Climate change can be difficult to fully wrap your mind around. My fear is that more people will engage only after facing a crisis themselves—losing a home due to flooding, markets upended by multi-year droughts, or water shortages.
We know warming trends can accelerate or decelerate quickly depending on emissions and policies. We do not know when we will cross a threshold from which we cannot return. Carbon emissions increased in 2018 to nearly twice the rate seen in 2017 after three years of little to no increases.
This summer, two major reports were released with serious outlooks for our future in facing climate change. The Fourth National Climate Assessment presented a climate change outlook facing the U.S. and weather variability for the next century. The Intergovernmental Panel on Climate Change released a deep dive on what it would take to limit global warming to 1.5° C. The latter says we can still limit warming if we make drastic changes by 2030. That means we have 11 years to transition to a carbon-free economy or we will face significant consequences.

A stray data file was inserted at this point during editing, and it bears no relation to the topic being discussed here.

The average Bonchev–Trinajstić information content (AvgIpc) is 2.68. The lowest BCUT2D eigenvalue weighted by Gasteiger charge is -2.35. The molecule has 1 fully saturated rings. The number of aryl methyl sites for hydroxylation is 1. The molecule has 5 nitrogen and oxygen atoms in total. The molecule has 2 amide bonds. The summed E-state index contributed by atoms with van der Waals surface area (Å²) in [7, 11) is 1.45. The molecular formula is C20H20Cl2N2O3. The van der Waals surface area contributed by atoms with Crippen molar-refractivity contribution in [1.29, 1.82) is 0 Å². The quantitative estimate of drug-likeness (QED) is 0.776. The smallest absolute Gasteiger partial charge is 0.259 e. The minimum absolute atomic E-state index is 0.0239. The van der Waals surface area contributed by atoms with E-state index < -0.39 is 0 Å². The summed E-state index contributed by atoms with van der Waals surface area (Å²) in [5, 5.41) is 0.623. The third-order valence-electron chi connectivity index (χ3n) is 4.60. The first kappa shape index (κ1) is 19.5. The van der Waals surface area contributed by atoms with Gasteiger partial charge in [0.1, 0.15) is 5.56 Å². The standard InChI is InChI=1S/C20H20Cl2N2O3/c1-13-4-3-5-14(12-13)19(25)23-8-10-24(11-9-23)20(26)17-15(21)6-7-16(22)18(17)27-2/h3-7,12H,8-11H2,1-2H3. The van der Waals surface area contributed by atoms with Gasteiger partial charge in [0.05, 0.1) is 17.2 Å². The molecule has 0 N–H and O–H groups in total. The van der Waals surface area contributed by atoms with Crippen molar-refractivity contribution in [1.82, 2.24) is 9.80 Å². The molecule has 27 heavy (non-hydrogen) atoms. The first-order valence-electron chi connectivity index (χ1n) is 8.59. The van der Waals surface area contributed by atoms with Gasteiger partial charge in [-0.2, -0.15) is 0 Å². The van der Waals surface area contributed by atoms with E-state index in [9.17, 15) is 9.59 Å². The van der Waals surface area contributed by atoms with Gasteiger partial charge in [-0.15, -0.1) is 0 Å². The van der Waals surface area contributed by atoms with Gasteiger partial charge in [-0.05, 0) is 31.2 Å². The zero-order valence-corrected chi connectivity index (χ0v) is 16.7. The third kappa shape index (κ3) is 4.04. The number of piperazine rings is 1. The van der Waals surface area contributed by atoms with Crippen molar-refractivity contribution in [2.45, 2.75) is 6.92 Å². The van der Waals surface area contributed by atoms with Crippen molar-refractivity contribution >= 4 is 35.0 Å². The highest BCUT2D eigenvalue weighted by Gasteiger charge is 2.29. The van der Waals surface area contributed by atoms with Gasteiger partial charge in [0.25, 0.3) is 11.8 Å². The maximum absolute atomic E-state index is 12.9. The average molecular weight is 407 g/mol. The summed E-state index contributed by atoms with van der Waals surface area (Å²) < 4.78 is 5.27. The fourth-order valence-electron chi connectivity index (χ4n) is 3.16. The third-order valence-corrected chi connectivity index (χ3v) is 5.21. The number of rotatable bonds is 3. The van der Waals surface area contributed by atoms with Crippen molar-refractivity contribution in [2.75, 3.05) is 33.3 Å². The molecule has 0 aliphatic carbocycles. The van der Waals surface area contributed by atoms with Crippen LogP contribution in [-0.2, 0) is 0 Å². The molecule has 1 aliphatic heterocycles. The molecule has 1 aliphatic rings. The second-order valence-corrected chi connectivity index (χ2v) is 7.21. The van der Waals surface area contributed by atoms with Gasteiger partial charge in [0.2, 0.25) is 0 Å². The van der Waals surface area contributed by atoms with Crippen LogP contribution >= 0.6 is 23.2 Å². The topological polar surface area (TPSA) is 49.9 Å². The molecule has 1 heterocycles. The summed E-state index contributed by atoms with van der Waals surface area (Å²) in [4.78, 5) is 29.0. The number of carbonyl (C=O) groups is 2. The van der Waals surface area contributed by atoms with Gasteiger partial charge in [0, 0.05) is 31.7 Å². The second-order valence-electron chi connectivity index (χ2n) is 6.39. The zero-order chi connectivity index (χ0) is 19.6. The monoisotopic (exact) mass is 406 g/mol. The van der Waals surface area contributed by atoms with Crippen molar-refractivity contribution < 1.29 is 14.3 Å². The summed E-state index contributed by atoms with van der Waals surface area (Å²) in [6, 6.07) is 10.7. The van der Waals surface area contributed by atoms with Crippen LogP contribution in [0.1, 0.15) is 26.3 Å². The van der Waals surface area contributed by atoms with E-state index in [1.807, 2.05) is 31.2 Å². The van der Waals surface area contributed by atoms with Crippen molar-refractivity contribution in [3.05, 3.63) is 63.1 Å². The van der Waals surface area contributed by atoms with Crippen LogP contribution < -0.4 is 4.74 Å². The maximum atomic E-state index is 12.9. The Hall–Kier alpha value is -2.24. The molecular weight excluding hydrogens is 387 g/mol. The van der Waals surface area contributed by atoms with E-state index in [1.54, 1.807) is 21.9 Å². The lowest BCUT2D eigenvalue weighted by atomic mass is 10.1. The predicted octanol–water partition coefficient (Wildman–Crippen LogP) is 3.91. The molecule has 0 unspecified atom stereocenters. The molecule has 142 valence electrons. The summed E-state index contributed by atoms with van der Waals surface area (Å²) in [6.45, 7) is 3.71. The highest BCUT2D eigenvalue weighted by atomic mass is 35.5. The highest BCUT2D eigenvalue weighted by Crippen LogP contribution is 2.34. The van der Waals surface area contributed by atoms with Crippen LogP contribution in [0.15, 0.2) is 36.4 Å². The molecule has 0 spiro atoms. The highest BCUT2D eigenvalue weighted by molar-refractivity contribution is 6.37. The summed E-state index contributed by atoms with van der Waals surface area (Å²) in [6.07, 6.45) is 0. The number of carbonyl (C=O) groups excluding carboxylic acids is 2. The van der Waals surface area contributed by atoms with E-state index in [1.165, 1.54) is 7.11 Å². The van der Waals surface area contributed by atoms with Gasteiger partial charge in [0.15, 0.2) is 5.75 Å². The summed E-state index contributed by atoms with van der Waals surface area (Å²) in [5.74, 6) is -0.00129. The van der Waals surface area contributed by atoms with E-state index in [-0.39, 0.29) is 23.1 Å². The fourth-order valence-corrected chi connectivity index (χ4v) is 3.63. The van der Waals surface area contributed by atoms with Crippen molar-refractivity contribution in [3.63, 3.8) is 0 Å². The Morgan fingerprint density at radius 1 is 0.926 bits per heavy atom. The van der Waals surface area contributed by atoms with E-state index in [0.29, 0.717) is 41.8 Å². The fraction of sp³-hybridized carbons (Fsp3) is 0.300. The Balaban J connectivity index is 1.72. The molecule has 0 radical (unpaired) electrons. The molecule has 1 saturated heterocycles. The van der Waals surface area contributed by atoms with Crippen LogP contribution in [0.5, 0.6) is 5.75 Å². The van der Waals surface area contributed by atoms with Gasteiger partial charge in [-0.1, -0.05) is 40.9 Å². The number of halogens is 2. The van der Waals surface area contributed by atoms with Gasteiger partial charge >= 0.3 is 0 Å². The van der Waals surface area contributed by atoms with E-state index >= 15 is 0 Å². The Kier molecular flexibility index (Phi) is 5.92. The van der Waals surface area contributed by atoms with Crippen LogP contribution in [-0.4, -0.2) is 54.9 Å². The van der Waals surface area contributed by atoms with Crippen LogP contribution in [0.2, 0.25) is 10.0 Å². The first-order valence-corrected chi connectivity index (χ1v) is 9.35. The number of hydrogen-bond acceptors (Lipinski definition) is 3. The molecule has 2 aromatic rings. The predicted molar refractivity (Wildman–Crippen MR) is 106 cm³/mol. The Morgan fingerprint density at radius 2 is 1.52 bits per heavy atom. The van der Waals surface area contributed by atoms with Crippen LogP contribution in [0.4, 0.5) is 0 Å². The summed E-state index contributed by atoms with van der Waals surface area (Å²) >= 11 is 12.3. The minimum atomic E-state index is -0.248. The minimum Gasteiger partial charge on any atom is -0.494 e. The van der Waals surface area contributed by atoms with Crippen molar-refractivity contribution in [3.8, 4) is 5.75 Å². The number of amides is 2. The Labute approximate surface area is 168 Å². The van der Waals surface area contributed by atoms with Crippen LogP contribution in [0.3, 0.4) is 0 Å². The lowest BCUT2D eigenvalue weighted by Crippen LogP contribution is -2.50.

Our best path forward is to stay focused on solutions. This means a dramatic increase in carbon-free energy such as wind and solar, termed decarbonization. More states, cities, and even utilities are stepping up and setting timelines to become 100 percent powered by clean energy.
Another key element is the need for negative emissions through soil health, and bioenergy with carbon capture and storage. A benefit of bioenergy is that plants used for energy pull carbon from the atmosphere.
Soil health can play an even larger role than bioenergy in building a healthier climate and retaining our agriculture productivity. Our rich soils can act as a carbon sink by restoring soil health and topsoil. The most recent farm bill includes a few efforts to expand work in this area.
While large cities across the country are taking on their own climate initiatives, rural communities can offer valuable insight and cannot be left out of these conversations.